When buying your home, you are likely going to borrow money for about 80% of the value of a house or an apartment. You will pay less interest when opting for the shorter-term mortgage.

When comparing the different loan maturities on a $300,000 loan:

  • The annual percentage rate (APR) will be higher for the 30-year mortgage than a 15 year one, all else being the same.
  • The monthly mortgage payments will be significantly higher for the 15 year mortgage given the shorter period. If you can afford to pay the higher monthly amount, you are better off with the 15-year mortgage because you are paying less in total interest.
  •  Assuming you have a 720 credit score, the total home price, inclusive of total interest paid and down payment will be lower with a 15-year mortgage loan.
  • The 30 year mortgage is much higher because you are paying interest on your loan longer, so total home price or principal is $375,000 plus $189,622 equalling $564,620.
  • If you opt for a 15 year mortgage, your total home price or principal  is $375,000 ($300,000 loan + $75,000 down payment of 20%) + $76,012 in total interest equals $451,012 for principal and interest.

Rent As An Alternative To Buying Your Home

On the other hand, renting provides flexibility and freedom. Your rent is usually more affordable than home costs, not having to deal with the home’s repair and maintenance, freeing you to use savings to make investments, and not having to worry about potential declining home values. The downside of renting your home is having restrictions to do what you want to make your place more livable. Your landlord could decide to sell the property and require you to move. There is always the risk of having a bad landlord whose actions force you to pick up and leave.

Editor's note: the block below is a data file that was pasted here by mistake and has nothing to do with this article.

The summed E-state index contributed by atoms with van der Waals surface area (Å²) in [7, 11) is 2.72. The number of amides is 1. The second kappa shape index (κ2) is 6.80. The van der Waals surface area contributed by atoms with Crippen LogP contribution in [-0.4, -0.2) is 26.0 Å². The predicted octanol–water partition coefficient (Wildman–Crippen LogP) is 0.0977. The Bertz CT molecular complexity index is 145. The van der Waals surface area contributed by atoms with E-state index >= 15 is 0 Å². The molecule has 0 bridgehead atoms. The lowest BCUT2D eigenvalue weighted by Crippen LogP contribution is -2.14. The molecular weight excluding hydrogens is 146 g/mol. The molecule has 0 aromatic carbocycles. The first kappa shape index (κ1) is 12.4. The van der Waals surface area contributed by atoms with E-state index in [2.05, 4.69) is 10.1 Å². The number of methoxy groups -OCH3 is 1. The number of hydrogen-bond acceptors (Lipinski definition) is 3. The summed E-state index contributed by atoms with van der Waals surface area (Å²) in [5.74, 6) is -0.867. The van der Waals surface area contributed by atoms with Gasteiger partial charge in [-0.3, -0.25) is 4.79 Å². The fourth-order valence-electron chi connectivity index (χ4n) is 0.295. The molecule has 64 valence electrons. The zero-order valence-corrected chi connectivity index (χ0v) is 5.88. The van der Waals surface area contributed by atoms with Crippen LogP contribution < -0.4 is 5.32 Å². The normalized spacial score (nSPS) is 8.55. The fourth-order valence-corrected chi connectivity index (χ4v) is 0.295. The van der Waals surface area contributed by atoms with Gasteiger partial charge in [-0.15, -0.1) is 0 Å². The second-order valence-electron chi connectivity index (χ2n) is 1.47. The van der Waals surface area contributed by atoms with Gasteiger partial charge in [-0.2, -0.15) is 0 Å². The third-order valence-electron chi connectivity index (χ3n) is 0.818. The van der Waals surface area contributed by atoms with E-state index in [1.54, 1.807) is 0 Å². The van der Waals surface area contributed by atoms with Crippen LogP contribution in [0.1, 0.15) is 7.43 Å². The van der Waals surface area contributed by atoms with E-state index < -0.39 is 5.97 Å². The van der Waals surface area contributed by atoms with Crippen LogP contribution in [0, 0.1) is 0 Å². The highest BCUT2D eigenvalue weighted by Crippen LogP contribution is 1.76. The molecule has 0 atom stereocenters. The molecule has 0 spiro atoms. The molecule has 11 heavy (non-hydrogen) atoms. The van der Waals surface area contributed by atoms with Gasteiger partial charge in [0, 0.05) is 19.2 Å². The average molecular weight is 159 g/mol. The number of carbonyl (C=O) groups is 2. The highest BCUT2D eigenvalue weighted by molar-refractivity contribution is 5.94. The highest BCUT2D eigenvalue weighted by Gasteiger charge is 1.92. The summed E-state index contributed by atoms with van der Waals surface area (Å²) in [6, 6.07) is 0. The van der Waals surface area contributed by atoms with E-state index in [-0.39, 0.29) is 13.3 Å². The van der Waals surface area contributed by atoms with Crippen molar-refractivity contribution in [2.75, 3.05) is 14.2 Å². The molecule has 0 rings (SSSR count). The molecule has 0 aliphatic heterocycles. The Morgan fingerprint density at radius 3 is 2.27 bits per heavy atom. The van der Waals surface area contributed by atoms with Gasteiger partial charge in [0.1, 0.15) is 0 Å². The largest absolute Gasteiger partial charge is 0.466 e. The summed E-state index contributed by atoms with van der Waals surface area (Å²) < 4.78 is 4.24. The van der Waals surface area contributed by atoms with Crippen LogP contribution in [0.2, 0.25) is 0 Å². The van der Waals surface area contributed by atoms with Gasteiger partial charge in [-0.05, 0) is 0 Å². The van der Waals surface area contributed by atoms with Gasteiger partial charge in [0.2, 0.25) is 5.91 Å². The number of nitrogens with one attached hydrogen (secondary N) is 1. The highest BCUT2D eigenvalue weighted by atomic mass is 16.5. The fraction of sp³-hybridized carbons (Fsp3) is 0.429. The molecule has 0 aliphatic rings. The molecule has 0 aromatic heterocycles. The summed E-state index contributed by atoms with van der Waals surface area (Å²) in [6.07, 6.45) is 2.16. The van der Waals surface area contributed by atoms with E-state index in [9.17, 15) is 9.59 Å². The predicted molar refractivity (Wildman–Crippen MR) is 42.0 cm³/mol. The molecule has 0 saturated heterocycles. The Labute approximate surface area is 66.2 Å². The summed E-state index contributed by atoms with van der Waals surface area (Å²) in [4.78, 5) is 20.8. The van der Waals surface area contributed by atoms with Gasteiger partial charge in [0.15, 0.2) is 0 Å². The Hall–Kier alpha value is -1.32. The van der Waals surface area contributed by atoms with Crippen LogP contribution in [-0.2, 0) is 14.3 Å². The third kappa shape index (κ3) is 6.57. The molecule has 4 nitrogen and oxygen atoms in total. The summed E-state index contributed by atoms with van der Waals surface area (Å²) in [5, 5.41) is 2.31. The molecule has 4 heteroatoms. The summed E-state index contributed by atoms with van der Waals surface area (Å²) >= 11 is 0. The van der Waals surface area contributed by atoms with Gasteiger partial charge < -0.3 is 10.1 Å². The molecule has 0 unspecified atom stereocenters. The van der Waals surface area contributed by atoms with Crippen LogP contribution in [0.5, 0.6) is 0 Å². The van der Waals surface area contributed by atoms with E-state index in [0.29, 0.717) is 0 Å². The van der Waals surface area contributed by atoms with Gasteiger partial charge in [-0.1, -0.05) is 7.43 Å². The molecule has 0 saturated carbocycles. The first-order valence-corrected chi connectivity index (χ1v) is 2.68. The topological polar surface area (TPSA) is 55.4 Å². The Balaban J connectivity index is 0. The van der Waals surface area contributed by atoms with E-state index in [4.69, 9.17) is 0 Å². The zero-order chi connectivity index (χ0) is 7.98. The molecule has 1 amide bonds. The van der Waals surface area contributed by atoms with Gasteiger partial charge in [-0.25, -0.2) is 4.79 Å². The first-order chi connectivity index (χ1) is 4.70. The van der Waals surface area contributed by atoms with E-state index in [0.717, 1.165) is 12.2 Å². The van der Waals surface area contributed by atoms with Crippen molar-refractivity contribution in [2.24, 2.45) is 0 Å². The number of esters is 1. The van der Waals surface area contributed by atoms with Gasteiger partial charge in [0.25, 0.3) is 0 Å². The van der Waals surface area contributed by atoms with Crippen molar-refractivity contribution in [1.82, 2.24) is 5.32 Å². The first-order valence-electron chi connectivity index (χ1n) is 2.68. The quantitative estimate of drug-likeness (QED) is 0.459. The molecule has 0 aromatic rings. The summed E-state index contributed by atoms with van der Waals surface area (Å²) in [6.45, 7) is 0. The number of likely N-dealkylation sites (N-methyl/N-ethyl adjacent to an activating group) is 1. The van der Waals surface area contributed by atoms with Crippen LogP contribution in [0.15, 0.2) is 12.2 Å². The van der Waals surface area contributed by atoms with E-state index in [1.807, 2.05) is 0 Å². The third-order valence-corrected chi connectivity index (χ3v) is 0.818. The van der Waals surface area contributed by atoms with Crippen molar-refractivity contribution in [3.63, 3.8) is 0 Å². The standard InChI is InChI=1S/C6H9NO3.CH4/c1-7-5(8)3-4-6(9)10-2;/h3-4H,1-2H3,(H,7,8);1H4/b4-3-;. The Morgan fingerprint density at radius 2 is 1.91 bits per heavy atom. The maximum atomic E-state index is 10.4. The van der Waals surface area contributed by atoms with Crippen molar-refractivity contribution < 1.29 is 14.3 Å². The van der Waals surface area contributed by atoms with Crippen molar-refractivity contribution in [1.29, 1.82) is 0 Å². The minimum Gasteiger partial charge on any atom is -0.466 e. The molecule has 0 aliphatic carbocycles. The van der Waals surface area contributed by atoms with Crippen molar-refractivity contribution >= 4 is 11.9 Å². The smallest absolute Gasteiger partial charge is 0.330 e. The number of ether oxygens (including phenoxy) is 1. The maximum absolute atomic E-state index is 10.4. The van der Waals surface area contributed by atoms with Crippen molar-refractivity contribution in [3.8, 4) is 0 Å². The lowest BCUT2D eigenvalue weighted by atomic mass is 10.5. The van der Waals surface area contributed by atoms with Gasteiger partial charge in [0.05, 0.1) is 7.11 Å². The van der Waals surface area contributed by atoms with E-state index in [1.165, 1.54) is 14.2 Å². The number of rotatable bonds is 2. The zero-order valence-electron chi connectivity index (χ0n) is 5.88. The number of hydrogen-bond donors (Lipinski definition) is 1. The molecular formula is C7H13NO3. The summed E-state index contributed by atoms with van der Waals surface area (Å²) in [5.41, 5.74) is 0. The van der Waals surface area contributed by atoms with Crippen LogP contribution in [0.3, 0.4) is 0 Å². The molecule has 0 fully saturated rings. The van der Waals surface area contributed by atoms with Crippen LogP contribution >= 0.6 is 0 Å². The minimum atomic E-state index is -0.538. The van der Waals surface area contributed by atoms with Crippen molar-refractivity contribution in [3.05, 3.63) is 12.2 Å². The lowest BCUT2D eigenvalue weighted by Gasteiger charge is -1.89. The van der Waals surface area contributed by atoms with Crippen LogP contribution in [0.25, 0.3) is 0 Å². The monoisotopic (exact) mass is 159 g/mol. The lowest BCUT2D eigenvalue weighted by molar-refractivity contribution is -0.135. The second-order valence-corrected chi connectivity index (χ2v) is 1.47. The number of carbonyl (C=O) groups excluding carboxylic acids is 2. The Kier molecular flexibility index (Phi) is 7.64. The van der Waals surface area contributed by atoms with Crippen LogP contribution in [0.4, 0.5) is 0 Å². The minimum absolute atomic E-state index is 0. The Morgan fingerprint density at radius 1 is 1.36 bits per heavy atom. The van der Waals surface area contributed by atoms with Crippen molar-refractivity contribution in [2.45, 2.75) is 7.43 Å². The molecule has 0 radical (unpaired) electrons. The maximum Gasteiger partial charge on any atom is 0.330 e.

Related Post: A Guide To Buying Or Renting Your Home


Rule Of 72: How Long To Double The Principal

This handy formula always reminded be of a card trick. The Rule of 72 is a simplistic formula used to determine how long an investment will take to double given a fixed rate of return. Simply divide the interest rate that the money will earn into the number 72. For example, suppose that you owe $1,000 on a loan and the interest rate you are charged is 20% per year, compounded annually. If you didn’t pay anything off, at this interest rate, how many years would it take for the amount you owe to double? The formula for this rule is 72 divided by interest rate or 72/20 and equals 3.6 years.

As mentioned earlier, it is always key to use the magic of compounding in your favor and for money growth, not debt. For other financial ratios like the Rule of 72, read this related post.

Opportunity Costs in Decision Making

The opportunity cost of any decision is the cost or the value of the next best alternative that must be foregone. In our lives, we have many choices that may consider time, money, effort, health, and enjoyment. When we invest in financial assets, we should consider risk, return, safety, and liquidity. We are making tradeoffs between these variables that we balance off of each other. Am I seeking higher returns in my portfolio and able to take on some high yield bonds or am I adverse to such high levels of risk?

When managing money, you may need to make a decision to reduce high cost debt before actively saving and investing. Consider your alternatives and do research to find reasonable options. We have written on How To Make Better Money Tradeoffs here.

Final Thoughts

Time value of money and compound interest are among the most important financial concepts. Understanding these ideas can improve your decision making when managing your finances. Time is money though time is a priceless resource. Use it wisely and more productively.